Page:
Gaetan Tardif" class="rev-slidebg tp-rs-img" data-no-retina> INNOVATION FUND Innovation, Integration, & Implementation Chronic Care and Patient Centred Care SHOWCASE 2016 Gaetan Tardif" class="rev-slidebg tp-rs-img" data-no-retina> INNOVATION FUND Innovation, Integration, & Implementation Chronic Care and Patient Centred Care SHOWCASE 2016

Real-time patient advisory groups': Novel opportunities for learning and improvement

Chronic Care and Patient-Centred Care


Gaetan Tardif

416 597-3422 x 3730

Carol Fancott

416 340-4800 x 6883

Toronto Rehabilitation Institute – University Health Network


At a time when there is great emphasis on patients’ experiences of care and their engagement across the health spectrum, the development and implementation of ‘real-time groups’ offers a method of patient engagement to better understand their experiences, and to use these experiences to guide patient-centred improvements. These real-time groups have provided a structured, yet informal process that allows patients currently receiving care and their families to share their experiences, and is a flexible approach that can be adapted for a myriad of healthcare settings.  Importantly, we have also instituted processes to share this feedback from groups with staff and leaders, to generate discussion about opportunities for improvement that have led to a number of changes aimed to enhance the patient experience of care within our rehabilitation settings.


This project aimed to engage patients and families to enhance their experience of care in a rehabilitation setting, It was guided by 2 main objectives: 1)  to develop ‘real-time patient advisory groups’ as an informal yet structured mechanism to obtain patient feedback; and 2) to develop a model for using this feedback for learning and patient-centred improvement.  Relevance: Real-time groups offer an innovative way to bring together 2 strategies for engaging patients: developing advisory groups and obtaining feedback in real-time. Methods: Developmental evaluation using mixed methods assessed both the process of engagement and outcome of these groups using surveys, interviews and focus groups with patients and clinicians over multiple timepoints. Descriptive statistics and thematic analysis were conducted. Results: 220 inpatients, outpatients and family members participated in 24 real-time groups, discussing experiences of care on a wide range of topics. Key emerging themes included the value of peer support and information sharing; collective voice powerful for action; and closing the loop as essential to build partnerships. Multiple improvement opportunities have been generated by these groups, including education materials, processes related to admission and discharge, communication, and care coordination – all with the goal to enhance experience of care. Discussion and Conclusion: Key enablers have included creating a comfortable environment to generate open discussion about experiences, the importance of staff, as well as patient engagement, developing strong communication processes, and strong and visible leadership. Being responsive to feedback and accountable for actions has been paramount to foster a culture of partnership among patients and staff for quality and safety to enhance the patient of care.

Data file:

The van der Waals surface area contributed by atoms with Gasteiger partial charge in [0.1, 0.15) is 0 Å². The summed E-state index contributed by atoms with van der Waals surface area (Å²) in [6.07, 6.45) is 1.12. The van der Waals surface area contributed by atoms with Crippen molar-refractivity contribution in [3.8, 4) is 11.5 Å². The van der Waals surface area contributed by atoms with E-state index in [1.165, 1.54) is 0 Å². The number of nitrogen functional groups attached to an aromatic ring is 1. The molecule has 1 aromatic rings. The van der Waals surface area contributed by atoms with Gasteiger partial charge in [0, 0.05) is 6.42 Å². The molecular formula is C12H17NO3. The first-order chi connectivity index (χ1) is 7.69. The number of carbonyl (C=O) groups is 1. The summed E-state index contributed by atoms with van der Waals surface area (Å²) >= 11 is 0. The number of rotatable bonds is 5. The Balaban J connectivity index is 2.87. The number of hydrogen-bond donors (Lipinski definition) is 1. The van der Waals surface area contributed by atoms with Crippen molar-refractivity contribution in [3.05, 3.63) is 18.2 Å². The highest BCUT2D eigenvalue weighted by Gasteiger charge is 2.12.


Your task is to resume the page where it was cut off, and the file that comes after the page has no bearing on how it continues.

Themes & Abstracts


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